Buyers from the People’s Republic of China purchased $6.1 billion in real estate last year, the most of any foreign buyer. Many of these purchases over the past few years have been of farmland or ranchland near U.S. military bases.
Revelations from a groundbreaking exclusive CNN story published on July 23 about telecommunications equipment from China’s Huawei installed in rural America suggest that Chinese land purchases could pose a severe national security threat as well.
CNN chronicles the Chinese government’s more than decade-long effort to establish a massive electronic intelligence and jamming capability in the U.S. adjacent to military installations and in Washington, D.C. Such a system could deliver a crippling electronic Pearl Harbor against American nuclear weapons systems and strategic communications vital to deterring and defeating a military surprise attack.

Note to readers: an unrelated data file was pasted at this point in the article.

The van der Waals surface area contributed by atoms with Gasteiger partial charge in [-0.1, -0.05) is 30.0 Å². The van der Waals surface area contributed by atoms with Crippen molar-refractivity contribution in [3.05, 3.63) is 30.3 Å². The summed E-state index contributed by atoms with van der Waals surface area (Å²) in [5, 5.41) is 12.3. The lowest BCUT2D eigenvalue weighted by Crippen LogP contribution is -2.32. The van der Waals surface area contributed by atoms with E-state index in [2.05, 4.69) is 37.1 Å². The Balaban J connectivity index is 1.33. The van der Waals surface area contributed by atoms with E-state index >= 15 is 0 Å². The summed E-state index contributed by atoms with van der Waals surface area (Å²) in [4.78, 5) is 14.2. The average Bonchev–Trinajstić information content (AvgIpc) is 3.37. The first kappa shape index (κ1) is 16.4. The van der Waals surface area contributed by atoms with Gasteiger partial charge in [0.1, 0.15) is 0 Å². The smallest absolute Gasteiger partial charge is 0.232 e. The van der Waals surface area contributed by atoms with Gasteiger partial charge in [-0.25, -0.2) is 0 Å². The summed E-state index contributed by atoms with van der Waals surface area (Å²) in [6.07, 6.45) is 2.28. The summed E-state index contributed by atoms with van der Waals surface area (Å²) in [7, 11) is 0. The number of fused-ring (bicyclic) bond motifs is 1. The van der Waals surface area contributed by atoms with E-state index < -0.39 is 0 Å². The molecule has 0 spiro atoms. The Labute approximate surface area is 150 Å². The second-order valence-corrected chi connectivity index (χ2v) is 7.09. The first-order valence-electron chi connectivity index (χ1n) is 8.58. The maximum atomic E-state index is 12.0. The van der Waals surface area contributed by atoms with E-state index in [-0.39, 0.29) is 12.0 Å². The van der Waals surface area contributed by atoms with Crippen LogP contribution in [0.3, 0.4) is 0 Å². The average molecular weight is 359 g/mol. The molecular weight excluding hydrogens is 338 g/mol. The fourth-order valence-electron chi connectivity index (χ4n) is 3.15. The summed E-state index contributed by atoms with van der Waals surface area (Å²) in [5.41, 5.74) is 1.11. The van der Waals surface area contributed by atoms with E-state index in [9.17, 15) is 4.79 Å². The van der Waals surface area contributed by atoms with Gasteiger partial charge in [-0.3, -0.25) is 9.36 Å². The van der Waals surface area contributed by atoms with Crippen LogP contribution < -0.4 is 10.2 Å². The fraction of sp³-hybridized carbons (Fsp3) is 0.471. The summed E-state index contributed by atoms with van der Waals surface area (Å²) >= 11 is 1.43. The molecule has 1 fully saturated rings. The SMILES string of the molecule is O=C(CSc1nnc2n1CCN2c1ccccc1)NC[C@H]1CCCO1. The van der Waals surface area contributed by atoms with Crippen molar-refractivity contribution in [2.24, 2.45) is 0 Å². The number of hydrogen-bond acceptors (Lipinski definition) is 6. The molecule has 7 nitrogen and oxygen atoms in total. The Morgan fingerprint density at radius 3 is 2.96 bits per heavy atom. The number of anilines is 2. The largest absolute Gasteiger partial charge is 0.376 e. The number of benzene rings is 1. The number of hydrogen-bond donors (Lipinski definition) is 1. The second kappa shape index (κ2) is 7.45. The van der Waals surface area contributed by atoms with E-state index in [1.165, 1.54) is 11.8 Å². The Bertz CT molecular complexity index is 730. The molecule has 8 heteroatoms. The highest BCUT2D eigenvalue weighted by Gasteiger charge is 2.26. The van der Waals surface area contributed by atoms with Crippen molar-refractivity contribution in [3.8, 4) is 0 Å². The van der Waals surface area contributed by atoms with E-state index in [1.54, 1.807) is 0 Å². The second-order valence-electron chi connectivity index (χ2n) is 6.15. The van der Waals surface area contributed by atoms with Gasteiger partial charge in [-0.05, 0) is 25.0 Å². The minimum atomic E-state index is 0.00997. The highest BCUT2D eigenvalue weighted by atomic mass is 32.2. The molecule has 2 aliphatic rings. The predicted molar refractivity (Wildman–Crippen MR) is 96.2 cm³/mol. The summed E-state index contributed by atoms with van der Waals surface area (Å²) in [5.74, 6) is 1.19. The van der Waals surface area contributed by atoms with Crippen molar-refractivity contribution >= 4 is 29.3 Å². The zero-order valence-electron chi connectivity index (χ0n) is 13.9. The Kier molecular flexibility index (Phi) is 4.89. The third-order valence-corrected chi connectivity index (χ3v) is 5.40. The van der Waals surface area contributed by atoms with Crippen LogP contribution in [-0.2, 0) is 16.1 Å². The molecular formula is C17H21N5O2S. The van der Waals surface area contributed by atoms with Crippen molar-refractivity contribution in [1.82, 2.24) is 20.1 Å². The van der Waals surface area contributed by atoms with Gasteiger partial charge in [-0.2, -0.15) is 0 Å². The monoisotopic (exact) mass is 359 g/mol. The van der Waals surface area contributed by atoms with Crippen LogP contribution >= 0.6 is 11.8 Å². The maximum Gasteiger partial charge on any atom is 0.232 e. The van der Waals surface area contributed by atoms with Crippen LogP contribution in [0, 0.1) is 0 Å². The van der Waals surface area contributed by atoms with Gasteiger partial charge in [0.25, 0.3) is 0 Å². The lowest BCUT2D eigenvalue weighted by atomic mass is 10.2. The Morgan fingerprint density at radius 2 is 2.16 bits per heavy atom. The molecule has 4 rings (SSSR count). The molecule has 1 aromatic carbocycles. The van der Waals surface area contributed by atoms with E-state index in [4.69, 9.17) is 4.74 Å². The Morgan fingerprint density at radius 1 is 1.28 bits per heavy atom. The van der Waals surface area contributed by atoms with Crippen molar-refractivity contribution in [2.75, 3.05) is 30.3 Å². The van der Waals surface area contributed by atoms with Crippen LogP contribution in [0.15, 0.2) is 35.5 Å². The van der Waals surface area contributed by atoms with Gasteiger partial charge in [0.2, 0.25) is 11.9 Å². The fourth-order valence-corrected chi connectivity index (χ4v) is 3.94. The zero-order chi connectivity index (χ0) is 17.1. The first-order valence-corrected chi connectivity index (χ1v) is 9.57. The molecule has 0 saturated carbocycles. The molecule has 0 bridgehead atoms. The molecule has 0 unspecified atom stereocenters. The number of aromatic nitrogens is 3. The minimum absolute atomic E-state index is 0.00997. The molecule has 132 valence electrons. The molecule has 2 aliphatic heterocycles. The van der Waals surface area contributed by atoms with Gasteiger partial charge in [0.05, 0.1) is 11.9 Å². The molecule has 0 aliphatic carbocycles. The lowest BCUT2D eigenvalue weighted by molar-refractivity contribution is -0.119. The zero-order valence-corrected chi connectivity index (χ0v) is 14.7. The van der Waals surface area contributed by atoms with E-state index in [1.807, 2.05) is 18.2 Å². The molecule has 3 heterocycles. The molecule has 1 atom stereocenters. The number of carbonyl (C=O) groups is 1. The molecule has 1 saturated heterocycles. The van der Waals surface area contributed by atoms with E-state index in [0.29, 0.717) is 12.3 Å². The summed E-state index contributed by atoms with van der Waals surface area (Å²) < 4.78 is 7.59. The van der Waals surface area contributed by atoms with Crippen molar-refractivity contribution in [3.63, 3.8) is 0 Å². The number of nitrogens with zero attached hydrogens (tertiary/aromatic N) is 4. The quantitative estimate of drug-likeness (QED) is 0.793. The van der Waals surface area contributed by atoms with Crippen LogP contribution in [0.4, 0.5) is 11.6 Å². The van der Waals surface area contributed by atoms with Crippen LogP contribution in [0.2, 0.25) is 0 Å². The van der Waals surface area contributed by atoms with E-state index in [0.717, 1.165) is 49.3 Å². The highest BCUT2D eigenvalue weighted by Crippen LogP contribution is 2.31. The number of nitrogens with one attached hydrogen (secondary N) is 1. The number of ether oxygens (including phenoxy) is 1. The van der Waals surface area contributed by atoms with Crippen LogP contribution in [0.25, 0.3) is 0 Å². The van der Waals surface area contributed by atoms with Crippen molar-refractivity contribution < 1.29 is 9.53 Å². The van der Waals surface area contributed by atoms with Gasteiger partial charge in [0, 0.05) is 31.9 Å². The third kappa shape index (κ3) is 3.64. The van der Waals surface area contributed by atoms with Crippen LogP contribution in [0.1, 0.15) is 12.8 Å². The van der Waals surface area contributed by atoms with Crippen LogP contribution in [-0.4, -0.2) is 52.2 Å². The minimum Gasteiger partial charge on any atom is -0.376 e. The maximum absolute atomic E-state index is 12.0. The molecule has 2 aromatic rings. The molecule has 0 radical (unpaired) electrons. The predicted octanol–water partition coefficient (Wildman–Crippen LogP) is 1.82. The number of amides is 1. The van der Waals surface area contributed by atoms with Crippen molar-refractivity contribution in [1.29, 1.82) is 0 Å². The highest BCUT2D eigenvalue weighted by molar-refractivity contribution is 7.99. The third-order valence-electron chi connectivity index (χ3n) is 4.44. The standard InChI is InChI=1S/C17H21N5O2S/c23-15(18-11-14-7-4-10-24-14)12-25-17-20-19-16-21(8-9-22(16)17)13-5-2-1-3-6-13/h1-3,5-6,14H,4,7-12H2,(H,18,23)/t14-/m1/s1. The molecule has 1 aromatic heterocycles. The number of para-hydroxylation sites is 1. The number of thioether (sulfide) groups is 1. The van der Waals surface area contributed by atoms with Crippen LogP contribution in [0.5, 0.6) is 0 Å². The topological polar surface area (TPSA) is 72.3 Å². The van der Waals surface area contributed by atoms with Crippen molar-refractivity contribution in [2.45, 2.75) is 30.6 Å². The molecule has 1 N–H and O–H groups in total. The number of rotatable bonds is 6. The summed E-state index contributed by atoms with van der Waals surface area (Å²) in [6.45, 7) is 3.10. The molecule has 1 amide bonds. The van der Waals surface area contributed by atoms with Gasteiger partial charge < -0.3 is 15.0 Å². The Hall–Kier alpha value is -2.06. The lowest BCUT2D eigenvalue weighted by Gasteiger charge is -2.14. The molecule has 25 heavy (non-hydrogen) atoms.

The report details how China’s state-supported telecommunications giants, Huawei and ZTE, sold cell tower equipment and routers, often at a loss, to small, rural telecommunications providers in the heartland. Much of the made-in-China equipment was installed adjacent to the land-based leg of America’s nuclear triad — the 400 Minuteman III Intercontinental Ballistic Missiles (ICBMs) — in Colorado, Montana, Nebraska, North Dakota, and Wyoming.
Chinese telecommunications equipment presents four threats: real-time communications intelligence, real-time imagery intelligence, offensive signals jamming, and internet attacks. In the age of software reprogrammable digital electronics, cell tower transmitters and receivers can be remotely reconfigured to listen to nearby military transmissions. Cell tower transmitters can be ordered to broadcast on certain frequencies used by the military, a tactic known as jamming. Similarly, cell towers’ connectivity to the internet could be used to overwhelm or degrade internet service in the early hours of a conflict. Many of the cell towers installed cameras in recent years to provide real-time traffic and weather conditions. Many of these cameras also monitor traffic around sensitive U.S. military installations.